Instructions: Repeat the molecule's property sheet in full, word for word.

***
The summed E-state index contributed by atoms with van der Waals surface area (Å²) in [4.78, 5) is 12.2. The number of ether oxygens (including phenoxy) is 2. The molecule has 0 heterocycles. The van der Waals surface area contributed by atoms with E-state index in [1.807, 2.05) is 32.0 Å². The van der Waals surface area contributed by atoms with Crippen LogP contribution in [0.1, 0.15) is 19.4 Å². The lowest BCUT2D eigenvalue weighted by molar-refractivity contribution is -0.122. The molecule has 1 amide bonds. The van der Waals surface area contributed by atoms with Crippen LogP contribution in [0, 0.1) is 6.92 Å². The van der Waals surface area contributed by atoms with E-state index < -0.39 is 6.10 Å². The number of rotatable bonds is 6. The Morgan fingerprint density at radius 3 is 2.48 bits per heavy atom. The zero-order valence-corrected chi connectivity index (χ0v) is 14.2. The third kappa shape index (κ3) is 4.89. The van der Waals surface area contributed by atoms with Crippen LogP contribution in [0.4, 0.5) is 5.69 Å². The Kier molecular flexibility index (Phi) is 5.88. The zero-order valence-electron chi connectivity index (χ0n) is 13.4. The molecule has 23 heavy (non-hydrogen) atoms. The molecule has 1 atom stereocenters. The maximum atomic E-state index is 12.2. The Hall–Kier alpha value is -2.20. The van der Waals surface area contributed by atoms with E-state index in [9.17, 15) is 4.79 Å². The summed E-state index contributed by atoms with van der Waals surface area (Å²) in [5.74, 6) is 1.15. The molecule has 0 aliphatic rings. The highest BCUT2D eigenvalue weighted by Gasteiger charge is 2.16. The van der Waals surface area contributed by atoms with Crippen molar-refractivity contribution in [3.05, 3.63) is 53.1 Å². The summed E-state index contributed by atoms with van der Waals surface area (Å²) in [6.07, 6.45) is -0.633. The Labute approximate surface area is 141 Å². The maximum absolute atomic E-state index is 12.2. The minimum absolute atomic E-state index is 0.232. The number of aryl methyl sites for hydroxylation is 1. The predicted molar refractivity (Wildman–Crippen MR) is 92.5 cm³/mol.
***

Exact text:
The summed E-state index contributed by atoms with van der Waals surface area (Å²) in [4.78, 5) is 12.2. The number of ether oxygens (including phenoxy) is 2. The molecule has 0 heterocycles. The van der Waals surface area contributed by atoms with E-state index in [1.807, 2.05) is 32.0 Å². The van der Waals surface area contributed by atoms with Crippen LogP contribution in [0.1, 0.15) is 19.4 Å². The lowest BCUT2D eigenvalue weighted by molar-refractivity contribution is -0.122. The molecule has 1 amide bonds. The van der Waals surface area contributed by atoms with Crippen LogP contribution in [0, 0.1) is 6.92 Å². The van der Waals surface area contributed by atoms with E-state index < -0.39 is 6.10 Å². The number of rotatable bonds is 6. The Morgan fingerprint density at radius 3 is 2.48 bits per heavy atom. The zero-order valence-corrected chi connectivity index (χ0v) is 14.2. The third kappa shape index (κ3) is 4.89. The van der Waals surface area contributed by atoms with Crippen LogP contribution in [0.4, 0.5) is 5.69 Å². The Kier molecular flexibility index (Phi) is 5.88. The zero-order valence-electron chi connectivity index (χ0n) is 13.4. The molecule has 23 heavy (non-hydrogen) atoms. The molecule has 1 atom stereocenters. The maximum atomic E-state index is 12.2. The Hall–Kier alpha value is -2.20. The van der Waals surface area contributed by atoms with E-state index in [9.17, 15) is 4.79 Å². The summed E-state index contributed by atoms with van der Waals surface area (Å²) in [5.74, 6) is 1.15. The molecule has 0 aliphatic rings. The highest BCUT2D eigenvalue weighted by Gasteiger charge is 2.16. The van der Waals surface area contributed by atoms with Crippen molar-refractivity contribution in [3.05, 3.63) is 53.1 Å². The summed E-state index contributed by atoms with van der Waals surface area (Å²) in [6.07, 6.45) is -0.633. The Labute approximate surface area is 141 Å². The maximum absolute atomic E-state index is 12.2. The minimum absolute atomic E-state index is 0.232. The number of aryl methyl sites for hydroxylation is 1. The predicted molar refractivity (Wildman–Crippen MR) is 92.5 cm³/mol.